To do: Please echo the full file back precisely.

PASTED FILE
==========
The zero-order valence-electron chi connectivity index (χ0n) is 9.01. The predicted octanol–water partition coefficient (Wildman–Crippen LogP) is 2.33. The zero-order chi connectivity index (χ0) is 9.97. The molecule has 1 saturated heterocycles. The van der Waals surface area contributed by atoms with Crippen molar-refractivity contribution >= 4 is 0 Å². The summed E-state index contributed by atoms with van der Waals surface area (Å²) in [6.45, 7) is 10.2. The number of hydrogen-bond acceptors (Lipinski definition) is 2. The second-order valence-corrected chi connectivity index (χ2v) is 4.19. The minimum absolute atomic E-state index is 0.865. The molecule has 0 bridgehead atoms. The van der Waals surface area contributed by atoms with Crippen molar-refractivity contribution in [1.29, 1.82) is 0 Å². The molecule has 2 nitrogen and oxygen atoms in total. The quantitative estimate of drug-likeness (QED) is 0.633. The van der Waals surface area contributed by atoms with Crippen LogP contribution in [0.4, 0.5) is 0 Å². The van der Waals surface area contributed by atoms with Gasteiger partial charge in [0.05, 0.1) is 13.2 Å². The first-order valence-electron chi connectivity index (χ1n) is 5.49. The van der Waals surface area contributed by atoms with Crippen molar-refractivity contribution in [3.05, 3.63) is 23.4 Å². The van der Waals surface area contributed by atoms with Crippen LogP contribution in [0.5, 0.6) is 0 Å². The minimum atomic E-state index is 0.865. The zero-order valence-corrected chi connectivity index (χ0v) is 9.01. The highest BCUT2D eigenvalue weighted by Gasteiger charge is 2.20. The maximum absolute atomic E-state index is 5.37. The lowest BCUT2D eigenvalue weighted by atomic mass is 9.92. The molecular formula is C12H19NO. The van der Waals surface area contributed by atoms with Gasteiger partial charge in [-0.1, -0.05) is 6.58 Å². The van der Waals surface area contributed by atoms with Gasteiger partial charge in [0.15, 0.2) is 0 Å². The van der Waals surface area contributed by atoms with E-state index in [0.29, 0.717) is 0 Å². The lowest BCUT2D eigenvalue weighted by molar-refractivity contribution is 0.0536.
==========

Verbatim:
The zero-order valence-electron chi connectivity index (χ0n) is 9.01. The predicted octanol–water partition coefficient (Wildman–Crippen LogP) is 2.33. The zero-order chi connectivity index (χ0) is 9.97. The molecule has 1 saturated heterocycles. The van der Waals surface area contributed by atoms with Crippen molar-refractivity contribution >= 4 is 0 Å². The summed E-state index contributed by atoms with van der Waals surface area (Å²) in [6.45, 7) is 10.2. The number of hydrogen-bond acceptors (Lipinski definition) is 2. The second-order valence-corrected chi connectivity index (χ2v) is 4.19. The minimum absolute atomic E-state index is 0.865. The molecule has 0 bridgehead atoms. The van der Waals surface area contributed by atoms with Crippen molar-refractivity contribution in [1.29, 1.82) is 0 Å². The molecule has 2 nitrogen and oxygen atoms in total. The quantitative estimate of drug-likeness (QED) is 0.633. The van der Waals surface area contributed by atoms with Crippen LogP contribution in [0.4, 0.5) is 0 Å². The van der Waals surface area contributed by atoms with Gasteiger partial charge in [0.05, 0.1) is 13.2 Å². The first-order valence-electron chi connectivity index (χ1n) is 5.49. The van der Waals surface area contributed by atoms with Crippen molar-refractivity contribution in [3.05, 3.63) is 23.4 Å². The van der Waals surface area contributed by atoms with Crippen LogP contribution in [0.5, 0.6) is 0 Å². The minimum atomic E-state index is 0.865. The zero-order valence-corrected chi connectivity index (χ0v) is 9.01. The highest BCUT2D eigenvalue weighted by Gasteiger charge is 2.20. The maximum absolute atomic E-state index is 5.37. The lowest BCUT2D eigenvalue weighted by atomic mass is 9.92. The molecular formula is C12H19NO. The van der Waals surface area contributed by atoms with Gasteiger partial charge in [-0.1, -0.05) is 6.58 Å². The van der Waals surface area contributed by atoms with Gasteiger partial charge in [0.15, 0.2) is 0 Å². The van der Waals surface area contributed by atoms with E-state index in [0.29, 0.717) is 0 Å². The lowest BCUT2D eigenvalue weighted by molar-refractivity contribution is 0.0536.